Like many phone companies, France's Orange would like to think of itself as a nimble technology innovator. Yet the two deals it unveiled on Tuesday (one definite, the other potential) underline a more unflattering truth: like all telecoms operators, Orange is basically a boring utility where scale matters far more than invention.
In the definite deal, Orange announced plans to branch into mobile banking in France through a tie-up with insurer Groupama, reflecting the recent fashion for all things fintech. Of greater interest to the market, though, is the confirmation of talks to buy domestic rival Bouygues Telecom.
Of course, the relative scale of the two transactions -- Bouygues Telecom's price tag is about 10 billion euros ($10. 8 billion), while the mobile banking foray targets 400 million euros of sales by 2018 -- explains the disparity in interest.
But there's also something else European telecom operators don't like to admit: Investors are rightly dismissive of their efforts in recent years to boost sales by branching out into new digital services such as mobile banking. They simply haven't delivered any real financial benefit.
Telecoms operators don't want to be a so-called "dumb pipe" selling connectivity, while sexy Internet companies such as Google and Facebook reap the profit from services. So companies from Spain's Telefonica to Deutsche Telekom have tried everything under the sun to move up the digital value chain, hyping each effort as the next big thing.
Yet most of these efforts have failed. Mobile advertising, funding start-ups, smart electricity meters, remote healthcare; the list is long and dispiriting.
In Europe, the only tried and trusted way to boost profitability and cash flow is buying domestic rivals, thereby reducing competition, which explains Orange's pursuit of Bouygues. Cross-border deals such as Orange's interest in Telecom Italia remain a mirage so far because the financial benefits are uncertain.
But billions in cost savings can be made by bringing a country's telecoms networks together, closing shops and firing staff, while margins are also helped by the ability to hike prices and lower marketing and customer retention costs. Hutchison Whampoa has benefited from such deals in Austria and Ireland, and is seeking approval for a similar one in the U.K., while Telefonica is enjoying the fruits of its 2014 German mobile deal.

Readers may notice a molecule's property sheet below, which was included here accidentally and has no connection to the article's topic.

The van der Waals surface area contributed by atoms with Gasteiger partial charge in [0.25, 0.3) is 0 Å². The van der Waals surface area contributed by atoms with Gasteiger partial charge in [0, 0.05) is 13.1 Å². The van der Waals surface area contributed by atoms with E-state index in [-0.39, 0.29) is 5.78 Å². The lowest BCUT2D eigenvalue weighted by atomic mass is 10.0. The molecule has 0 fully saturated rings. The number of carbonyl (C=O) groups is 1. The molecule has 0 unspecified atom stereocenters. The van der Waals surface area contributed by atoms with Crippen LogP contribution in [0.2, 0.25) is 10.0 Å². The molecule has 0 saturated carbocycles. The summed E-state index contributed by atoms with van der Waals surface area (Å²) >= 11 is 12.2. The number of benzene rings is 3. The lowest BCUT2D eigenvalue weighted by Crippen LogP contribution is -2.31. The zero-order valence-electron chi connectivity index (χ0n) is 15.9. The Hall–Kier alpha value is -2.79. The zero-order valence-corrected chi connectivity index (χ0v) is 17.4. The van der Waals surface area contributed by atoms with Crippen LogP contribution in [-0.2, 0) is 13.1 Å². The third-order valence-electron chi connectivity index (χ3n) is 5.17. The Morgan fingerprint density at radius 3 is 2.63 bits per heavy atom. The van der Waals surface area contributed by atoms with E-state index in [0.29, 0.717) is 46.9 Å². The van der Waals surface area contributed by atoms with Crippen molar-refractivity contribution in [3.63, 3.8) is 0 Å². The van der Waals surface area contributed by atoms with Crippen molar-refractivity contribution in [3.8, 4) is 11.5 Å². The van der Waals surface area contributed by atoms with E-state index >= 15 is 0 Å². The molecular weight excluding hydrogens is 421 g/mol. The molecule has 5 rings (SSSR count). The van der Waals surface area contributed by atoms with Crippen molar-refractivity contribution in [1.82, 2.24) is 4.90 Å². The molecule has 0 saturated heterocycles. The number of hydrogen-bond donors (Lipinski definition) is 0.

Admittedly, European regulators have become more wary lately about waving through deals that cut the number of national mobile operators from four to three, meaning there's a real risk that Orange's Bouygues bid will be rejected.
But if it can get past those concerns, the benefits could be instant. If Orange can raise prices on mobile by only one euro per month for its 27 million French customers, it would generate additional revenue of roughly 340 million euros at little additional cost. The benefit would flow straight to the bottom line in France, which accounts for two-thirds of group Ebitda.
Barclays estimates Orange could boost free cash flow by 10-20 percent with the Bouygues deal, even though it will surely have to sell assets and shed customers to win approval from antitrust authorities. Analysts estimate cost savings at anywhere from 4 billion euros to 7 billion euros depending on how much Orange has to dispose to local rivals Iliad and SFR-Numericable in remedies.
That's why Orange boss Stephane Richard is trying to make this deal happen even though the execution risk is high and he'd be doing a big favor to billionaire competitors Xavier Niel and Patrick Drahi, as explained in a previous column. Building Orange into a mobile banking powerhouse is just a sideshow.
This column does not necessarily reflect the opinion of Bloomberg LP and its owners.
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